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Go to: Urban >>

Istanbul

History

Its is little known outside of Istanbul that this city used to have a brilliant tramway network. The first line started in 1871 as part of a 4 lines concession to "Société des Tramways de Constantinople". The network was quickly expanded to cover most of Constantinople (now the European side of Istanbul). The carriages were horses drawn as done at that time and running on meter gauge track. The tramway network was electrified by overhead contact wire in 1911. All the lines were crossing the Golden Horn on the famous Galata Bridge, which was acting as the central connection point.

The Asian side of Istanbul had to wait until 1928 and the creation of the "Üsküdar Kadıdöy Halk Tramwayları (ÜKHT) by the Republic to have a tramway line.

The tramway companies diversified into electric distribution and bus operation. This was often the case as the companies could easily use their electric engineering competencies to build power networks. Istanbul public transportation was nationalized in 1939, and the new company Istanbul Electrik, Tramway ve Tünel İşletmeIeri (İETT) took over both European and Asian networks.

The tramway had very little upgrade and basically the 1911 electric cars were still running in the 1960's. These vehicles looked outdated compared to the new cars and buses that were now on the streets. The tramway had little comfort and was slow because it was caught in the traffic jam caused by the cars. The tracks were also outdated, noisy and in the middle of the street. Cars had to pass the tramway on the right, causing danger for the pedestrians boarding and alighting the tramway.

For all these reasons (and others), the tramway felt out of fashion and was closed in Istanbul. Line closure started in 1958 and the last car ran on 12 August 1961 on the European side, on the 14 November 1966 on the Asian side.

A postcard showing heavy tram traffic on Galata Bridge in 1919

A postcard showing heavy tram traffic on Galata Bridge in 1919.

Tophane

Horse drawn tram in Tophane. Col. JP Charrey

Istanbul tram map 1920

Istanbul tram map (197 Ko)
"Plan du réseau, Société des Tramways de Constantinople", 1920

Istanbul tram map 1920

Istanbul tram map (492 Ko)
"Guide du Voyageur en Orient", Ed Henri Zellich & Cie, 1925

Beyazıt place

No less than 6 trams on this picture of Beyazıt place. Line 12 cars will go on to Fatih, whereas line 17 will turn around the place. Very difficult to date this picture due to the total absence of cars. Only a horsedrawn car and a bycicle can be seen. An educated guess would be the early 1940s based on the lanscaping of the garden. Coll. JP Charrey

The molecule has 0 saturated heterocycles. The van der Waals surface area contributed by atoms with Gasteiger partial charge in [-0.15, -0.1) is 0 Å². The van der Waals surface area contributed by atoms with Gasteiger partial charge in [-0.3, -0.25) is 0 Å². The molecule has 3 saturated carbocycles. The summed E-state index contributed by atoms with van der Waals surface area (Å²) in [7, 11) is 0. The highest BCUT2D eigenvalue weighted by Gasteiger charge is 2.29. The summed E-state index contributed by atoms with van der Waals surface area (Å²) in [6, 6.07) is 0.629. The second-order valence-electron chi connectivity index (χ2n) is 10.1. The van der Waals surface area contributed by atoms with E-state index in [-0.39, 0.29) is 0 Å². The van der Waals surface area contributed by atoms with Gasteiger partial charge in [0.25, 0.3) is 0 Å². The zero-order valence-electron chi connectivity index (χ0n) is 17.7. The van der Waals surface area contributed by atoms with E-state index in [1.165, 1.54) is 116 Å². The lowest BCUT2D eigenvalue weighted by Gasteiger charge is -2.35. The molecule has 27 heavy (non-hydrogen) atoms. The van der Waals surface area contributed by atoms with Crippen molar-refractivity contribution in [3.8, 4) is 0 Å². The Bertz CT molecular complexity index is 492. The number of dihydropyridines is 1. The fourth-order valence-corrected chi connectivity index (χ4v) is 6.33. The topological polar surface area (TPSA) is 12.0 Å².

Aksaray

View of Aksaray and of Lale Camii. This avenue is now called Ordu Cadesi and modern trams have been rebuilt there. Col. JP Charrey

Today

In 1990, Istanbul City rebuilt a small stretch of meter track tramway from Tünel upper station to Taksim. It is a single line, about 1 km long with a passing loop in the middle. Original rolling stock, which had been preserved, has been refurbished and is used on this line. It is funny to notice that local people are ridding this line although it is intended for the tourist. And children are still ridding on the buffers, as they already did at the beginning of the century.

On the Asian side, a short strektch of the "Moda" line has been rebuilt also, near Kapiköy ferry terminal. The line is circular going around a few blocks and is using also original stock.

Since 1989, Istanbul built several lines of urban tranportation, each of a different type:

  • 2 tramways, at street level mostly segregated from cars, except at some junction.
  • a light metro, fully segregated but whose rolling stock is similar to the tramway.
  • a heavy metro
  • a funicular

The Istanbul concept of light metro can be confusing. Light metro rolling stock could be seen on T1 tramway line. Line T4 is part tramway, part light metro. Light metro is more an like an enhanced tramway fully segregated from road traffic, with lineside signalling and high platforms.